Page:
At 6 pm (on the dot!), all the plates and silver and leftovers came out again for “supper”, followed by another session of more dishwashing in the kitchen. At last, bundled up in snow suits, we fell asleep in the cold car on the way home.  Dad carried us in to bed and when we woke up it was Friday. 




  That tradition of going to Grandma’s house changed when, just out of college, the Writer and I were married in September and I cooked my first Thanksgiving feast in November for a houseful.  


Around a makeshift table, guests sat in borrowed chairs and included the grandparents who had cooked all those Thanksgiving dinners of my childhood. 


  Much pressure for the new cook!







  No one was more astonished than I was when I produced a huge turkey with dressing, mashed potatoes and gravy, cranberries, vegetables, and assorted pies that all tasted delicious! 








  Subsequent Thanksgivings were spent in many different ways and places as people moved, relationships changed, another generation was added, beloved grandparents died. A most memorable holiday was the one in 1987 when I returned from Mexico, jet lagged and exhausted, on the day before Thanksgiving with two newly adopted children!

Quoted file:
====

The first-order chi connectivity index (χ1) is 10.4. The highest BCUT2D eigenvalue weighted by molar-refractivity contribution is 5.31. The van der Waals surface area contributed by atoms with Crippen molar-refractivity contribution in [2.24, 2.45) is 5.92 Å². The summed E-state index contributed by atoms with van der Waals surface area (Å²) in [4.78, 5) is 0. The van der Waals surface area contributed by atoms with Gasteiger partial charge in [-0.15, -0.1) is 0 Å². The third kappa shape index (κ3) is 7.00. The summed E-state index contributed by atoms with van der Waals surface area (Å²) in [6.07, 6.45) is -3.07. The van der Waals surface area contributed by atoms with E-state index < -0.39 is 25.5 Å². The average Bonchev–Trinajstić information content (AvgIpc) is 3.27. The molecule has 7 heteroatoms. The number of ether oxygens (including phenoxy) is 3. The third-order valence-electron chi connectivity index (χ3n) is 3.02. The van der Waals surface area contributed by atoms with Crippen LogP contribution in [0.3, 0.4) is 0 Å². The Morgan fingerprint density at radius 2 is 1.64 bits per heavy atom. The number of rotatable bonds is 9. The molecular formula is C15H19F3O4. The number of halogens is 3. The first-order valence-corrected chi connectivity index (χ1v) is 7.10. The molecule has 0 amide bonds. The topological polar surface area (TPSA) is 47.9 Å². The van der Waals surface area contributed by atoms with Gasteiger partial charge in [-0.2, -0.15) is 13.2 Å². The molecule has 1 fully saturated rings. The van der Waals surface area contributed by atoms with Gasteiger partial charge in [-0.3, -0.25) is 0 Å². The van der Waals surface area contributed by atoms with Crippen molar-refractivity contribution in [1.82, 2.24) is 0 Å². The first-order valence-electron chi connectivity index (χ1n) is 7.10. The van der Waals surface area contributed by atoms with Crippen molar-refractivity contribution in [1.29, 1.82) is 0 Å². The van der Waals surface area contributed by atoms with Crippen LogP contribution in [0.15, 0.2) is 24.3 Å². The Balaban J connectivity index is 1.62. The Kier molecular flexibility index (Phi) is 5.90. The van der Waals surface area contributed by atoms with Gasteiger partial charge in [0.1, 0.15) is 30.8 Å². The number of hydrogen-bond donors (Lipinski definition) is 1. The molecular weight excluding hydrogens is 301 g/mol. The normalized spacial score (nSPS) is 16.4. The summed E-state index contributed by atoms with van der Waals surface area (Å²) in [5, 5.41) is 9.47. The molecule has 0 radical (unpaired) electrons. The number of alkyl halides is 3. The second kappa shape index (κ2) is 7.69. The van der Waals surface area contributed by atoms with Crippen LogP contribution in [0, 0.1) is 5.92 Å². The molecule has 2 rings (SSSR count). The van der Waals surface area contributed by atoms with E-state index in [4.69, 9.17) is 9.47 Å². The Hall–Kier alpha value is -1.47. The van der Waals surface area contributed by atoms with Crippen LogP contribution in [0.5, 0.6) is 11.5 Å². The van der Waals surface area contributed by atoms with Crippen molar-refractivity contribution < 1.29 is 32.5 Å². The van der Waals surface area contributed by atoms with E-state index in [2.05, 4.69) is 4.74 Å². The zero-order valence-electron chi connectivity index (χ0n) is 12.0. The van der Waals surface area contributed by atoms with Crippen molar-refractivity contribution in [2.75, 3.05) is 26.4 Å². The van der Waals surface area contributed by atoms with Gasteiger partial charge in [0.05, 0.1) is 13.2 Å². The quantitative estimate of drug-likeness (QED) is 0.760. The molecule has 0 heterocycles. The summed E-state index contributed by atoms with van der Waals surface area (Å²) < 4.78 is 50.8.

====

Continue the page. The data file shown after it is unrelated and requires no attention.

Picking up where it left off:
Other unforgettable Thanksgivings have been spent serving holiday meals to Hmong, Somali and other new immigrants and homeless people in our town, followed by cleaning up after hundreds of diners.  Never have I felt more fortunate and thankful for my own blessings than when serving these people. 


  Now our children have young families, large houses, new traditions, and we are the guests. This year we will have dinner in Charleston with the families of two children, including a newborn baby. Missing will be one son in Florida with a baby due any minute, one daughter in Germany, and another in Minnesota. 



  Wherever and however (or even IF) you celebrate Thanksgiving, Thursday can be a day to reflect on and appreciate our blessings and to vow to bless and be a blessing in the lives of others in return.